• Construction began in 1871, and it continued for the next three years. Alabama brick and Philadelphia iron work combined with a new hand-blown, nine-foot-tall, Fresnel lens, from Paris, France. 
  • This beacon was installed and lit in October of 1874 by head keeper William Russell and remains one of only a few such operating lenses in the United States.   
  • In 1876, a brick light keeper's house was added to the property, a triplex that held two families and a young, single, 2nd assistant keeper, 
  • During World War II armed Coastguardsmen stood guard atop the tower, fixed jeeps in the 1836 garage and lived in a small barracks building.  
  • The old tower succumbed to the sea during a storm in 1880. 
  • Lightkeepers' and their assistants lived and worked at the Light Station until the tower was automated in 1955. 

Windows and stairway to the top of the lighthouse

Fun Facts about Visiting the Lighthouse 
from Saint Augustine Lighthouse & Maritime Museum
  • The Museum opened to the public full time in May of 1994
  • The Museum today serves 225,000 visitors each year.
  • Visitors can climb 219 steps up the historic lighthouse
  • St. Augustine is the oldest continually occupied European port city in the continental United States.
  • The St. Augustine Lighthouse rises 165 feet above sea level and contains 219 steps that are climbed by visitors. 
  • The St. Augustine lens consists of 370 hand-cut glass prisms arranged in a beehive shape towering twelve feet tall and six feet in diameter.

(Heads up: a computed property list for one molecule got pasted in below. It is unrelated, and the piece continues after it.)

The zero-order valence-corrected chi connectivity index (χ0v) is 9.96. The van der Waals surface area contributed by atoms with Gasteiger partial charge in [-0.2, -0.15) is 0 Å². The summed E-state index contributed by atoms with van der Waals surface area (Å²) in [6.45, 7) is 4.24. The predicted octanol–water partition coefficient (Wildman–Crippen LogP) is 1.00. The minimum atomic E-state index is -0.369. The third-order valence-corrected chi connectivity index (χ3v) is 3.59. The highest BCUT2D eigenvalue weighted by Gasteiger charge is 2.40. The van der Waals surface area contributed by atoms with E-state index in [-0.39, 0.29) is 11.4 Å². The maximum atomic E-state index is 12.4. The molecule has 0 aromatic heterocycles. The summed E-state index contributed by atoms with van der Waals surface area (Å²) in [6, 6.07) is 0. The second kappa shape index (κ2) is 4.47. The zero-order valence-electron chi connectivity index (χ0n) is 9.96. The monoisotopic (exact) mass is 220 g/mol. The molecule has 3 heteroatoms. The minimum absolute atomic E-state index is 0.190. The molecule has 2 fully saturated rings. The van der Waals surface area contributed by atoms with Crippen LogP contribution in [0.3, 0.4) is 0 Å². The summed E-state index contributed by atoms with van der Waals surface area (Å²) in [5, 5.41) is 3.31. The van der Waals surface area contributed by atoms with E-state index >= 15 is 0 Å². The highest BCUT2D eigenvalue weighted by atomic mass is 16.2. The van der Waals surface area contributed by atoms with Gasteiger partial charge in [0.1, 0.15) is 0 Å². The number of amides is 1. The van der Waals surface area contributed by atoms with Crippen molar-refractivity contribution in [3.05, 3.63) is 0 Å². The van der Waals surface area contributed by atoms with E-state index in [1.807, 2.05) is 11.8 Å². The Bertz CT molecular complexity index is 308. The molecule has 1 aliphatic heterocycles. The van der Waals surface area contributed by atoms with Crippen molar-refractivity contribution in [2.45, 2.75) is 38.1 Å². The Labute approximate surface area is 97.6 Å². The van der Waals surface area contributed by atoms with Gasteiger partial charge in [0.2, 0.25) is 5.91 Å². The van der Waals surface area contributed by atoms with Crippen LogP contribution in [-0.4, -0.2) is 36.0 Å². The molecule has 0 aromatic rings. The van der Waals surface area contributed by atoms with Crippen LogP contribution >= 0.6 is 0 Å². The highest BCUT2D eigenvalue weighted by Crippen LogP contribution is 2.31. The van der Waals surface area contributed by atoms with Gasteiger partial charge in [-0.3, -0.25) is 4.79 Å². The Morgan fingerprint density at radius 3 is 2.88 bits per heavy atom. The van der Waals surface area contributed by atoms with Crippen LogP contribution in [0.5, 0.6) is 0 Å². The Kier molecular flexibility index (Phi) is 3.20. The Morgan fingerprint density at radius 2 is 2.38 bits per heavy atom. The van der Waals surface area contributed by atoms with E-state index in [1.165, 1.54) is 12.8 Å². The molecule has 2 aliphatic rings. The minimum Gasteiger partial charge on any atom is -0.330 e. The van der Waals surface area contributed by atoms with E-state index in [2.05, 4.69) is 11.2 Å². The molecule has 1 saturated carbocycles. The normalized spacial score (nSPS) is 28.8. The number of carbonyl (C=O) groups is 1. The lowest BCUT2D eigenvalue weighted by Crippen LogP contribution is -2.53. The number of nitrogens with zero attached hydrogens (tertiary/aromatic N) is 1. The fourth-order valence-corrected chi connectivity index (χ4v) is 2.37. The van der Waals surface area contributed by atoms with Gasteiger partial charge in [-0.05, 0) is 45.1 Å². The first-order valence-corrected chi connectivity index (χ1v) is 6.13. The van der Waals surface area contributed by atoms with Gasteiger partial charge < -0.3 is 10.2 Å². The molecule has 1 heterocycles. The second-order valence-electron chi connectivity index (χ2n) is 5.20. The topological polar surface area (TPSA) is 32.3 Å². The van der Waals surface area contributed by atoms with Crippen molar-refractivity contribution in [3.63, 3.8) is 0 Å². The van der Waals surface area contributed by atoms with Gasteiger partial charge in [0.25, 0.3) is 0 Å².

• In 2002, the Museum won the National Trust for Historic Preservation‘s National Preservation Award for helping to pass the National Historic Lighthouse Preservation Act. 
  • The Museum was given the Lighthouse tower and Fresnel lens by the USCG via the National Park Service and the General Services Administration. 
  • The Museum purchased the remainder of the 6.5-acre light station in 2016 from St. Johns County. 
  • The Museum now operates the site as a private-aid-to-navigation and literally keeps the light shining. 

Making my way up to the top

If you are in Northern Florida, this is a great chance to climb a historic and still working lighthouse in the nations oldest port.  Admission to the museum supports many educational and research efforts, as well as preserving the lighthouse and running the light.  The grounds are well kept and the chance to learn about this piece of history while climbing the tower is a unique experience.  

View from the top of the lighthouse